The fictitious black-magic grimoire, the idea of which was created by the American occult and horror-fiction writer, H.P. Lovecraft (1890-1937). Lovecraft wrote about the book in his fiction and acquired a cult followers who believed that it actually exists and that is based, at least in part, on fact.
The Necronomicon was born of Lovecraft's fertile imagination in his 1936 essay, "A History of The Necronomicon."
The fantasy captured the imagination of some of Lovecraft's fans, and for years a belief persisted that a real grimoire titled The Necronomicon existed. Book-sellers received requests for it. As the late 1980's, at least two versions of the "real" Necronomicon had been published.
The \encyclopedia Of Witches and Witchcraft by Rosemary Ellen Guiley
Necromancy - divination by raising the spirits of the dead, one of the claimed Black Arts practiced by witches and magicians. The classic case of necromancy is the Witch of Endor, described in the Bible (1 Samuel 28), who summoned the spirit of Samuel in the presence of Saul. The Biblical episode was widely accepted as irrefutable evidence of the existence if Witchcraft. The idea behind necromancy was that the dead could see the future and could be conjured into describing it.
It is unlike other forms of divination in that it tools are not part of the world around us, like clouds or rods or animals. It goes back to legends of descent of the Underworld and visits from the dead, such as recorded in Shakespeare's play Hamlet, but in its trappings and rituals it is more a branch of Black Magic than of regular divination, which relies on the person of the diviner being in tune with the phenomena he or she is assessing. Nine days of morbid and grisly preparation are required in which the magician dresses in the burial clothes of corpses and recites the funeral service over to himself and his assistants. At midnight or dawn, the grave is opened and the corpse conjured to come out alive. In accounts of such events, the corpse is often made to speak through the mouth of one of the assistants.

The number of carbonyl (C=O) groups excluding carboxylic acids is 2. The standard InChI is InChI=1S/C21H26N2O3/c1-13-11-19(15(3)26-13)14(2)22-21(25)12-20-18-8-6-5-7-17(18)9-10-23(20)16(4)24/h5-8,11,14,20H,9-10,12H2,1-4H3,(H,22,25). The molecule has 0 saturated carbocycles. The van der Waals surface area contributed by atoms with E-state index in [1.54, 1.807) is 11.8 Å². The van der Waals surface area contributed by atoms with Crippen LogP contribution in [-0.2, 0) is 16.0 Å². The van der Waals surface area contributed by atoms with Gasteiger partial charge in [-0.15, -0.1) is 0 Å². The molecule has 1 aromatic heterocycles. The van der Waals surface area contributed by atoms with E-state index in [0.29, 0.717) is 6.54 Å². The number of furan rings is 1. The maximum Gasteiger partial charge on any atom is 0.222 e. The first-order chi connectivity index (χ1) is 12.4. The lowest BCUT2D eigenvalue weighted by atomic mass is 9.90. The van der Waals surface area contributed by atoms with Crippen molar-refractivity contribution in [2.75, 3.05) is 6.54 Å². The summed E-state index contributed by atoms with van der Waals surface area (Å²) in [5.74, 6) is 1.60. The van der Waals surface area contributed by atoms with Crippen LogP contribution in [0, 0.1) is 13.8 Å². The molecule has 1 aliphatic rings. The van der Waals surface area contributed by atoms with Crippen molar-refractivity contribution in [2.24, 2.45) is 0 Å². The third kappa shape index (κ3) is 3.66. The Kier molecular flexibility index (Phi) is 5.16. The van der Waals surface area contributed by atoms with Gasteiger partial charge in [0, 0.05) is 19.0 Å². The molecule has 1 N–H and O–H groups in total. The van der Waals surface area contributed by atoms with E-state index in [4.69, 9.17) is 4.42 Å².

Dictionary of the Occult - Publisher Geddes & Grisset reprinted 2002.
Saul was afraid of an impending attack by a mighty army of Philistines, who had joined by his rival, David. He gathered the Israelites and camped at Mount Gilboa. He sought advice from prophets and divination by sacred lot and from the Lord, but he received no answer as to his fate or the action he should take. Saul instructed his servants, "Seek me a woman that hath a familiar spirit, that I may go to her, and enquire to her." His servants directed him to the pythoness at Endor, whose name is never given.
Saul disguised went to the witch the same night. At first, she was frightened that he had come to expose her as a witch: "Behold, thou knowest what Saul has done, how he hath cut off those that have familiar spirits, and the wizards, out of the land: wherefore then layest thou a snare for my life, to cause me to die?"
Saul assured the woman he meant no harm and instructed her to conjure Samuel from the dead. She did as she was asked. She preformed her ritual. She told Saul that God was displeased with him for his disobedience and had torn his kingdom from his hands and given to David. The next day he would loose his sons and Israel would be given to the Philistines. When what she said came true, Saul took his sword and fell upon it.
Reginal Scot, the 16th century English writer attempted to debunk witchcraft said, the witch played out her incanttions, lied about seeing gods or angels and about seeing the spirit of old Samuel. He believed the witch was a ventriloquist, speaking in a counterfeit hollow voice.
Just who it may have been who thought the word "witch" in connection with the story of King Saul and the woman of Endor, is not known, but whoever it may have been, evidently he did not like psychics.
Extremely unfavorable overtones and undertones attached themselves to the the word "witch." It does not appear in the Bible account of event. The woman Saul consulted is merely described as a "woman," and she was a trance medium.
The word "witch" appears only once in the entire King James Version of the Bible, in a chapter far removed from the Saul story; and in this one case other versions use other terms. One gives it as "sorceress" and one even alters the sex and refers to it as "wizard."
Nowadays many prominent and highly respected persons of both sexes are reconized as psychic sensitives, such as mediums, clairvoyants, psychometrists, ect.
The correct description when speaking of King Saul's dilemma is "the medium of Endor.
Dictionary of Astrology authur-Dal Lee (c)1968Warner Books, Inc.
The Encyclopedia of Witches and Witchcraft-Author, Rosemary Ellen Guiley